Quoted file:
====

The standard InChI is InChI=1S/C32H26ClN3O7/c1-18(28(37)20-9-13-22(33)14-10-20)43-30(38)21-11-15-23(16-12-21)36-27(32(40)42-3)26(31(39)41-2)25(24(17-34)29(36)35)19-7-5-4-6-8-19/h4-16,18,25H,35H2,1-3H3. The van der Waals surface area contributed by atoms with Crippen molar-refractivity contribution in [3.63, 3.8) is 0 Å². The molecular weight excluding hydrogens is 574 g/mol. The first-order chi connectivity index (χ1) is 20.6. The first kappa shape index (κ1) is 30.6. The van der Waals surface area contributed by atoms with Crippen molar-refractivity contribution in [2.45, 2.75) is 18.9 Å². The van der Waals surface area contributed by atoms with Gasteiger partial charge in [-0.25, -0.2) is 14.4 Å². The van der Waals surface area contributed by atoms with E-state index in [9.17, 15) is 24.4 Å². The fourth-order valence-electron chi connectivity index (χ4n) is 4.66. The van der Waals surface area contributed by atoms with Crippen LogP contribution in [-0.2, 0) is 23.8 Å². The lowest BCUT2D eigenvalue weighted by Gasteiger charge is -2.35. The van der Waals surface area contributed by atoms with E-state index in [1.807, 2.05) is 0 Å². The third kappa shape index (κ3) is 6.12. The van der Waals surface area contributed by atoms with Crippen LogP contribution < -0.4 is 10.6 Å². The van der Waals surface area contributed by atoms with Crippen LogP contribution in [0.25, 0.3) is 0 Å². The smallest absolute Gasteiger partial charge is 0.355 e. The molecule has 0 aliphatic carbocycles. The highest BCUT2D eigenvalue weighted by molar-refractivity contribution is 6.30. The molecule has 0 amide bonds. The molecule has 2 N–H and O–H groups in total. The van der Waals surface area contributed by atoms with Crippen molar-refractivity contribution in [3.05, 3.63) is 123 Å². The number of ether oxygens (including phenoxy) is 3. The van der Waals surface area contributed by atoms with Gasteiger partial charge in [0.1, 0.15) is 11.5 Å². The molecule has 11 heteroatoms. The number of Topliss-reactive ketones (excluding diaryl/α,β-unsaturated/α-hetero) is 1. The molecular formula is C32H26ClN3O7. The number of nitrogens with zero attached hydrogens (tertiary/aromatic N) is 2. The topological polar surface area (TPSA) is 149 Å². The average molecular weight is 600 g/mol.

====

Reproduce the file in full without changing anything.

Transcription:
The standard InChI is InChI=1S/C32H26ClN3O7/c1-18(28(37)20-9-13-22(33)14-10-20)43-30(38)21-11-15-23(16-12-21)36-27(32(40)42-3)26(31(39)41-2)25(24(17-34)29(36)35)19-7-5-4-6-8-19/h4-16,18,25H,35H2,1-3H3. The van der Waals surface area contributed by atoms with Crippen molar-refractivity contribution in [3.63, 3.8) is 0 Å². The molecular weight excluding hydrogens is 574 g/mol. The first-order chi connectivity index (χ1) is 20.6. The first kappa shape index (κ1) is 30.6. The van der Waals surface area contributed by atoms with Crippen molar-refractivity contribution in [2.45, 2.75) is 18.9 Å². The van der Waals surface area contributed by atoms with Gasteiger partial charge in [-0.25, -0.2) is 14.4 Å². The van der Waals surface area contributed by atoms with E-state index in [9.17, 15) is 24.4 Å². The fourth-order valence-electron chi connectivity index (χ4n) is 4.66. The van der Waals surface area contributed by atoms with Crippen LogP contribution in [-0.2, 0) is 23.8 Å². The lowest BCUT2D eigenvalue weighted by Gasteiger charge is -2.35. The van der Waals surface area contributed by atoms with E-state index in [1.807, 2.05) is 0 Å². The third kappa shape index (κ3) is 6.12. The van der Waals surface area contributed by atoms with Crippen LogP contribution < -0.4 is 10.6 Å². The van der Waals surface area contributed by atoms with Crippen LogP contribution in [0.25, 0.3) is 0 Å². The smallest absolute Gasteiger partial charge is 0.355 e. The molecule has 0 aliphatic carbocycles. The highest BCUT2D eigenvalue weighted by molar-refractivity contribution is 6.30. The molecule has 0 amide bonds. The molecule has 2 N–H and O–H groups in total. The van der Waals surface area contributed by atoms with Crippen molar-refractivity contribution in [3.05, 3.63) is 123 Å². The number of ether oxygens (including phenoxy) is 3. The van der Waals surface area contributed by atoms with Gasteiger partial charge in [0.1, 0.15) is 11.5 Å². The molecule has 11 heteroatoms. The number of Topliss-reactive ketones (excluding diaryl/α,β-unsaturated/α-hetero) is 1. The molecular formula is C32H26ClN3O7. The number of nitrogens with zero attached hydrogens (tertiary/aromatic N) is 2. The topological polar surface area (TPSA) is 149 Å². The average molecular weight is 600 g/mol.